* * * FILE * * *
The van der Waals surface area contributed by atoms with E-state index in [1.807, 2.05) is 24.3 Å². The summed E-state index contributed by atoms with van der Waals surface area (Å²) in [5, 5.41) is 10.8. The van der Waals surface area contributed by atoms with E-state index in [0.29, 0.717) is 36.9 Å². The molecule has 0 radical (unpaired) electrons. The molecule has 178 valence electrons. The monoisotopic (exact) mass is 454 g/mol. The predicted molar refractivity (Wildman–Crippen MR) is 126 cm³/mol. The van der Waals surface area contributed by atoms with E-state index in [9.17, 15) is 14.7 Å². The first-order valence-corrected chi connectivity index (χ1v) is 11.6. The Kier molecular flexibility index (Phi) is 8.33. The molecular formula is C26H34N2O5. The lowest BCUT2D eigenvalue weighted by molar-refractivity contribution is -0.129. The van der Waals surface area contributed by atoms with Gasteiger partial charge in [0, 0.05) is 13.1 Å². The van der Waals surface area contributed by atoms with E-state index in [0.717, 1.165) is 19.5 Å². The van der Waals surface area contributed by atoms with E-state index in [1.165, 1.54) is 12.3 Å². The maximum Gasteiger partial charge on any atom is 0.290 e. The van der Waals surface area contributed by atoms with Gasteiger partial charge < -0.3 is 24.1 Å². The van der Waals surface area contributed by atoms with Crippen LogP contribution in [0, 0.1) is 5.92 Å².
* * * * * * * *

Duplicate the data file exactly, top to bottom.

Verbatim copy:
The van der Waals surface area contributed by atoms with E-state index in [1.807, 2.05) is 24.3 Å². The summed E-state index contributed by atoms with van der Waals surface area (Å²) in [5, 5.41) is 10.8. The van der Waals surface area contributed by atoms with E-state index in [0.29, 0.717) is 36.9 Å². The molecule has 0 radical (unpaired) electrons. The molecule has 178 valence electrons. The monoisotopic (exact) mass is 454 g/mol. The predicted molar refractivity (Wildman–Crippen MR) is 126 cm³/mol. The van der Waals surface area contributed by atoms with E-state index in [9.17, 15) is 14.7 Å². The first-order valence-corrected chi connectivity index (χ1v) is 11.6. The Kier molecular flexibility index (Phi) is 8.33. The molecular formula is C26H34N2O5. The lowest BCUT2D eigenvalue weighted by molar-refractivity contribution is -0.129. The van der Waals surface area contributed by atoms with Gasteiger partial charge in [0, 0.05) is 13.1 Å². The van der Waals surface area contributed by atoms with E-state index in [0.717, 1.165) is 19.5 Å². The van der Waals surface area contributed by atoms with E-state index in [1.165, 1.54) is 12.3 Å². The maximum Gasteiger partial charge on any atom is 0.290 e. The van der Waals surface area contributed by atoms with Gasteiger partial charge < -0.3 is 24.1 Å². The van der Waals surface area contributed by atoms with Crippen LogP contribution in [0, 0.1) is 5.92 Å².